Colonel Raymond L. Shoemaker, et. al., "Readiness for the Little War--Optimum Integrated Strategy." Military Review, XXXVII:1 (April 1957), pp. 14-26. Written by eight officers on the faculty of the U.S. Army Command and General Staff College. I presume the Lt. Col. John K. Singlaub among the authors is the future commander of SOG in Vietnam. Argues that the United States must be prepared to pursue aggressors across national borders. "Provide No Sanctuaries" is a section title (p. 24).

Richard T. Shultz, "The Intellectual Origins and Development of Counterinsurgency Theory in American Foreign Policy Doctrine: The Vietnam Case Study." Ph.D. dissertation, Political Science(?), Miami University, 1976. 552 pp. 77-995.

Studies in Intelligence, the CIA's quarterly journal, is for the most part a classified publication, but it publishes some unclassified articles, and some of the others eventually get declassified, in whole or in part. Items dealing with insurgency and counterinsurgency, published during the early stages of the Vietnam War, include:

Robert C. Suggs and Brenda M. Wolak, "Mao's Three Stages" Military Review, November 1966 (vol. XLVI, no. 11), pp. 92-97. The three-stage model of guerrilla warfare.

Robert Taber, The War of the Flea: A Study of Guerrilla Warfare Theory and Practice. New York: L. Stuart, 1965. 192 pp. Reissued as War of the Flea: The Classic Study of Guerrilla Warfare, with a foreword by Brad E. O'Neill. Washington, D.C.: Brassey's, 2002. xiv, 199 pp.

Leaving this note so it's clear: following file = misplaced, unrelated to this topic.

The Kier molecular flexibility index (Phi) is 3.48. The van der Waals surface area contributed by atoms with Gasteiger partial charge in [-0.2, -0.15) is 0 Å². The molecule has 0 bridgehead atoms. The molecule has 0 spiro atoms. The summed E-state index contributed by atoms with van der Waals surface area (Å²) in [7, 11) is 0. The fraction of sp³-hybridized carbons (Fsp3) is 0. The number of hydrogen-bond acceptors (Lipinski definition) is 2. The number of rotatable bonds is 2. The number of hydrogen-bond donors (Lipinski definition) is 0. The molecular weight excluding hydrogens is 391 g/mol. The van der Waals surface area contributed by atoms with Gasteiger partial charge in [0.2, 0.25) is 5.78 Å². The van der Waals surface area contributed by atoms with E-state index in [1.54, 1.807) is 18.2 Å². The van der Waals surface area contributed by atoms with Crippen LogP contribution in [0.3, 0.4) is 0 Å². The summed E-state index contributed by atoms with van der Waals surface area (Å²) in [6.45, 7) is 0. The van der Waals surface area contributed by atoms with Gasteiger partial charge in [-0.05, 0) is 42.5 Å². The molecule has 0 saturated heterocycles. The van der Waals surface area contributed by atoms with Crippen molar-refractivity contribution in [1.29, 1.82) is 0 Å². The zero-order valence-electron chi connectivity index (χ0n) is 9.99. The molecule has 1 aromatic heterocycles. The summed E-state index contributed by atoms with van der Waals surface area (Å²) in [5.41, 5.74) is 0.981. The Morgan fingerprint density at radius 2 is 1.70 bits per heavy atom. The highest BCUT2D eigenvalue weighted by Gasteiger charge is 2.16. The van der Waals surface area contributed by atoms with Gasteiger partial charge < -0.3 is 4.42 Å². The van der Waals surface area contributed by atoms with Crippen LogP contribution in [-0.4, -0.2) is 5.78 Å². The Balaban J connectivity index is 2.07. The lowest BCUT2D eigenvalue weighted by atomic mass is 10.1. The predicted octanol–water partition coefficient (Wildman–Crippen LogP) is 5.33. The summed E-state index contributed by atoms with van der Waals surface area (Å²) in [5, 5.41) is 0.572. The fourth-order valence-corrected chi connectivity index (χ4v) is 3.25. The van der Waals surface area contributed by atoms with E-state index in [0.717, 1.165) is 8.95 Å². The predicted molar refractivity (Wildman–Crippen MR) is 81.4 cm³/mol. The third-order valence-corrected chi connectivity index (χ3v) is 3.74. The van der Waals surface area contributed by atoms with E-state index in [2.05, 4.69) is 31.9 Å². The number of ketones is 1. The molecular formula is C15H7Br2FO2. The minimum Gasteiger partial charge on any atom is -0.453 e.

Élie Tenenbaum, Partisans et centurions: Une histoire de la guerre irrégulière au XXe siècle. Paris: Perrin, 2018. 522 pp. The Indochina Wars are chapters 6-7, 12-13 (pp. 135-179, 281-332).

John J. Tierney, Jr., Chasing Ghosts: Unconventional Warfare in American History. Washington: Potomac Books, 2006. xvii, 289 pp.

Roger Trinquier, Modern Warfare: A French View of Counterinsurgency. Introduction by Bernard Fall. Praeger, 1964. Reprinted with a new foreword by Eliot Cohen: Praeger, 2006. French original La guerre moderne. Paris: Table Ronde, 1961.

David Tucker, Revolution and Resisance: Moral Revolution, Military Might, and the End of Empire. Baltimore: Johns Hopkins University Press, 2016. 152 pp.

U.S. Army

Napoleon D. Valeriano and Charles T. R. Bohannan, Counter-guerrilla Operations: The Philippine Experience. Praeger, 1962. Reprinted with a new foreword by Kalev Sepp: Praeger, 2006.

Lt. Col. Josiah A. Wallace, Jr., USA, "The Principles of War and Counterinsurgency" Military Review, December 1966 (vol. XLVI, no. 12), pp. 72-81.

Hugh G. Wood, "American Reaction to Limited War in Asia: Korea and Vietnam, 1950-1968." Ph.D. dissertation, History, University of Colorado, 1974. 596 pp. 74-22411.